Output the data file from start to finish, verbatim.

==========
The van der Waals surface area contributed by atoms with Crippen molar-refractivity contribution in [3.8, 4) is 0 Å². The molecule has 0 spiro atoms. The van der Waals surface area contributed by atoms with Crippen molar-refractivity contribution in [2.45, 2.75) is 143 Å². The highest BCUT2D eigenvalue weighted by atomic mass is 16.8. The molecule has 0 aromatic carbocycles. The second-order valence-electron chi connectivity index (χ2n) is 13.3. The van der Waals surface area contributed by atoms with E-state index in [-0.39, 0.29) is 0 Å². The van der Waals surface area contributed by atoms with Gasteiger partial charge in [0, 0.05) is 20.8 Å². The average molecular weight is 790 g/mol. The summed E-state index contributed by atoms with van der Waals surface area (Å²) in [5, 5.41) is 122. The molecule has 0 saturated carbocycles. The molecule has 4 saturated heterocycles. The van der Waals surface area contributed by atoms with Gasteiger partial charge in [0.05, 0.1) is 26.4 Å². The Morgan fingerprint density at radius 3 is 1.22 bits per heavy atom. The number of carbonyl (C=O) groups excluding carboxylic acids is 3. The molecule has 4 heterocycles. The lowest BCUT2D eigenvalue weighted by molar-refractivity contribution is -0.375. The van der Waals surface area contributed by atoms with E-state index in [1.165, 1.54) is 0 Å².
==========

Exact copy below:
The van der Waals surface area contributed by atoms with Crippen molar-refractivity contribution in [3.8, 4) is 0 Å². The molecule has 0 spiro atoms. The van der Waals surface area contributed by atoms with Crippen molar-refractivity contribution in [2.45, 2.75) is 143 Å². The highest BCUT2D eigenvalue weighted by atomic mass is 16.8. The molecule has 0 aromatic carbocycles. The second-order valence-electron chi connectivity index (χ2n) is 13.3. The van der Waals surface area contributed by atoms with E-state index in [-0.39, 0.29) is 0 Å². The van der Waals surface area contributed by atoms with Gasteiger partial charge in [0, 0.05) is 20.8 Å². The average molecular weight is 790 g/mol. The summed E-state index contributed by atoms with van der Waals surface area (Å²) in [5, 5.41) is 122. The molecule has 0 saturated carbocycles. The molecule has 4 saturated heterocycles. The van der Waals surface area contributed by atoms with Gasteiger partial charge in [0.05, 0.1) is 26.4 Å². The Morgan fingerprint density at radius 3 is 1.22 bits per heavy atom. The number of carbonyl (C=O) groups excluding carboxylic acids is 3. The molecule has 4 heterocycles. The lowest BCUT2D eigenvalue weighted by molar-refractivity contribution is -0.375. The van der Waals surface area contributed by atoms with E-state index in [1.165, 1.54) is 0 Å².